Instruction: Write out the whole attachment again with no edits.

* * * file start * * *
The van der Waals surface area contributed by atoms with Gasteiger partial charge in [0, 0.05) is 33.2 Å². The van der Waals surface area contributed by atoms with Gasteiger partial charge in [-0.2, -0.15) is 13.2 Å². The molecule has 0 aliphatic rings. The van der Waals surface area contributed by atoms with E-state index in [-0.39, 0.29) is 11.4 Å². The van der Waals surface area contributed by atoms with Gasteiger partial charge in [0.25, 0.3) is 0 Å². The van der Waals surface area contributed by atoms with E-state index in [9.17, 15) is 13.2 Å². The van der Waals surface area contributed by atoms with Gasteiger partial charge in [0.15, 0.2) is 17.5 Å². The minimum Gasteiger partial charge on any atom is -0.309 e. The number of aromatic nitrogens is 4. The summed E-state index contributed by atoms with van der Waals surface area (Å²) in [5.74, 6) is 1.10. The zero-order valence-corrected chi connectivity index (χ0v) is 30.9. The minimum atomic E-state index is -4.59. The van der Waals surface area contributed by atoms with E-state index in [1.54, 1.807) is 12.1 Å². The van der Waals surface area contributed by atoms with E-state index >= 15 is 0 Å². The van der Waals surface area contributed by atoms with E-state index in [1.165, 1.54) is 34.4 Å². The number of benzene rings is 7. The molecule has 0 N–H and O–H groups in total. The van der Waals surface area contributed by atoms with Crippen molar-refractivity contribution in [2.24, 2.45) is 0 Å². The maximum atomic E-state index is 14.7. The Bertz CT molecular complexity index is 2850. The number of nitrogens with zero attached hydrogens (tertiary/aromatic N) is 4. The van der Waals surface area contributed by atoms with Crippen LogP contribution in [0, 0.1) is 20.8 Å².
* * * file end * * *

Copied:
The van der Waals surface area contributed by atoms with Gasteiger partial charge in [0, 0.05) is 33.2 Å². The van der Waals surface area contributed by atoms with Gasteiger partial charge in [-0.2, -0.15) is 13.2 Å². The molecule has 0 aliphatic rings. The van der Waals surface area contributed by atoms with E-state index in [-0.39, 0.29) is 11.4 Å². The van der Waals surface area contributed by atoms with Gasteiger partial charge in [0.25, 0.3) is 0 Å². The van der Waals surface area contributed by atoms with E-state index in [9.17, 15) is 13.2 Å². The van der Waals surface area contributed by atoms with Gasteiger partial charge in [0.15, 0.2) is 17.5 Å². The minimum Gasteiger partial charge on any atom is -0.309 e. The number of aromatic nitrogens is 4. The summed E-state index contributed by atoms with van der Waals surface area (Å²) in [5.74, 6) is 1.10. The zero-order valence-corrected chi connectivity index (χ0v) is 30.9. The minimum atomic E-state index is -4.59. The van der Waals surface area contributed by atoms with E-state index in [1.54, 1.807) is 12.1 Å². The van der Waals surface area contributed by atoms with E-state index >= 15 is 0 Å². The van der Waals surface area contributed by atoms with E-state index in [1.165, 1.54) is 34.4 Å². The number of benzene rings is 7. The molecule has 0 N–H and O–H groups in total. The van der Waals surface area contributed by atoms with Crippen molar-refractivity contribution in [2.24, 2.45) is 0 Å². The maximum atomic E-state index is 14.7. The Bertz CT molecular complexity index is 2850. The number of nitrogens with zero attached hydrogens (tertiary/aromatic N) is 4. The van der Waals surface area contributed by atoms with Crippen LogP contribution in [0, 0.1) is 20.8 Å².